In return, Butt pledged additional loyalty from the company, including more rebate and profitability programs. That includes the return of the major rebate programs that have largely gone away since Avaya folded its aggressive anti-Nortel campaign immediately after purchasing virtually all that was left of the company.

CEO Kevin Kennedy described the switch as part of a move to a model that is “customer-centric but partner-engaged,” putting the customer at the center of the universe but using the channel to jointly realize customer needs.

Here are some other thoughts and notes from the conference:

  • In a roundtable session with partners, press and analysts, partners expressed concern over the exact details of the company’s plans to incorporate customer satisfaction into the program. The general sentiment seemed to be that it is tricky to do right and needs to be done independently to make sure partners aren’t cherry-picking data from their top few customers.
  • Butt responded to rumors that the company is looking to flatten its channel program further by saying the company is neither adding nor subtracting from its Authorized/Silver/Gold/Platinum partner program structure. But he did quip that a partner who had recently written him about “Silver, Gold and Plutonium” tiers had given him some food for thought.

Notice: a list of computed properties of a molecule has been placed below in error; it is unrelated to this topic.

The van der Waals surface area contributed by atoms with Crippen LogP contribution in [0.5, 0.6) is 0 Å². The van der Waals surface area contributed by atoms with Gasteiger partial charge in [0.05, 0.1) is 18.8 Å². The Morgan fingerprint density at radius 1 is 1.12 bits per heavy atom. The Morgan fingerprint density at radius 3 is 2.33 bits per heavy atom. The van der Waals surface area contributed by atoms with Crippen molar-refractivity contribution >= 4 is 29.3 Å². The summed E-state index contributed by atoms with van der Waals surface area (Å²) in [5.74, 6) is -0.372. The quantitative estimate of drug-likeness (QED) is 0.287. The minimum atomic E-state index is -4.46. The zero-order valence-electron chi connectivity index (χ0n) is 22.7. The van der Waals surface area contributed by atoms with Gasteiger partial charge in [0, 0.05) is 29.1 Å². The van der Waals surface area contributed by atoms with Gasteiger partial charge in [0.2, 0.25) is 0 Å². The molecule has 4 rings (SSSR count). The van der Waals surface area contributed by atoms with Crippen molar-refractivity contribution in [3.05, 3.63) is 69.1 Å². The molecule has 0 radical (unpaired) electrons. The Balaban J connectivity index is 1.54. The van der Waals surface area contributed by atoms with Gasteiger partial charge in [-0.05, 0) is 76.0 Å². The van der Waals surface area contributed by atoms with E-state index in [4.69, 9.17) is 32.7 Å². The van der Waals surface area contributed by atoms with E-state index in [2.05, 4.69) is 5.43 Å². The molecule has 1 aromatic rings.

• It’s been a breakneck year of announcements for Avaya in 2010, with revisions to basically the entire data line, contact centre, Avaya Aura and then the video launch. Kennedy said the company committed to four major product launches this year, and so far has delivered five, with another major launch – a data centre and cloud strategy – due before the end of the year.
  • Amir Hameed, director of Avaya Canada’s national solutions specialists, said that 2011 should prove a little easier-to-manage from a new products release standpoint, moving to a more traditional two launches a year cycle. This year’s spike, he said, was “show we were investing in data and across the board” in the face of the Nortel integration. “We had to show we mean what we say, that we’re investing and that we had the launches and the innovation to prove it,” he said.
  • Avaya is shifting to a “pay for performance” model with its partners. CDN’s Paolo Del Nibletto reports here on the company’s plans to increase deal registration bonuses for partners and other profitability measures.
  • Steve Bandrowczak, vice president and general manager of data solutions, said Avaya is “absolutely committed” to the data market and is “on a march” to take its data business, inherited from Nortel, from $500 million (U.S.) per year to $1 billion per year. A big part of that will be the forthcoming cloud and data centre strategy, he said.
  • To help support partner growth in that area, Bandrowczak demonstrated an upcoming iPhone app designed to help partners learn and sell Avaya’s data portfolio. It seems mobile apps are becoming more mainstream in the corporate world – what with SYNNNEX launching a mobile version of its e-commerce site, and mobile app-based show guides becoming commonplace, including at last week’s McAfee Focus 10 event.